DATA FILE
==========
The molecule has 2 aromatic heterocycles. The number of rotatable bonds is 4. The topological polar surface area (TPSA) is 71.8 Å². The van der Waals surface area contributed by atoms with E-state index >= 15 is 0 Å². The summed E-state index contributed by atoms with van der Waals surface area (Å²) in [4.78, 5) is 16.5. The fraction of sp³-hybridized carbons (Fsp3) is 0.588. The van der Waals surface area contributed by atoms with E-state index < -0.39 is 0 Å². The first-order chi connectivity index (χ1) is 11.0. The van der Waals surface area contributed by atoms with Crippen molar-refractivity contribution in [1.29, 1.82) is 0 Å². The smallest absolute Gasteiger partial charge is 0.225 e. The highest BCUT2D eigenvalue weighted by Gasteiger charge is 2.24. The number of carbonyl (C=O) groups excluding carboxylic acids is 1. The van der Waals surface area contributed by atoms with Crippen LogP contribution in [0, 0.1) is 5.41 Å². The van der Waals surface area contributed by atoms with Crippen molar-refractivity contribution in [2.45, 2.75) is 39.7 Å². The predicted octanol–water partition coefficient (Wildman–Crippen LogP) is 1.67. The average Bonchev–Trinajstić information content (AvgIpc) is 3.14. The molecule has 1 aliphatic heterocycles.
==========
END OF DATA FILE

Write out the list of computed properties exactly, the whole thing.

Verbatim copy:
The molecule has 2 aromatic heterocycles. The number of rotatable bonds is 4. The topological polar surface area (TPSA) is 71.8 Å². The van der Waals surface area contributed by atoms with E-state index >= 15 is 0 Å². The summed E-state index contributed by atoms with van der Waals surface area (Å²) in [4.78, 5) is 16.5. The fraction of sp³-hybridized carbons (Fsp3) is 0.588. The van der Waals surface area contributed by atoms with E-state index < -0.39 is 0 Å². The first-order chi connectivity index (χ1) is 11.0. The van der Waals surface area contributed by atoms with Crippen molar-refractivity contribution in [1.29, 1.82) is 0 Å². The smallest absolute Gasteiger partial charge is 0.225 e. The highest BCUT2D eigenvalue weighted by Gasteiger charge is 2.24. The number of carbonyl (C=O) groups excluding carboxylic acids is 1. The van der Waals surface area contributed by atoms with Crippen LogP contribution in [0, 0.1) is 5.41 Å². The van der Waals surface area contributed by atoms with Crippen molar-refractivity contribution in [2.45, 2.75) is 39.7 Å². The predicted octanol–water partition coefficient (Wildman–Crippen LogP) is 1.67. The average Bonchev–Trinajstić information content (AvgIpc) is 3.14. The molecule has 1 aliphatic heterocycles.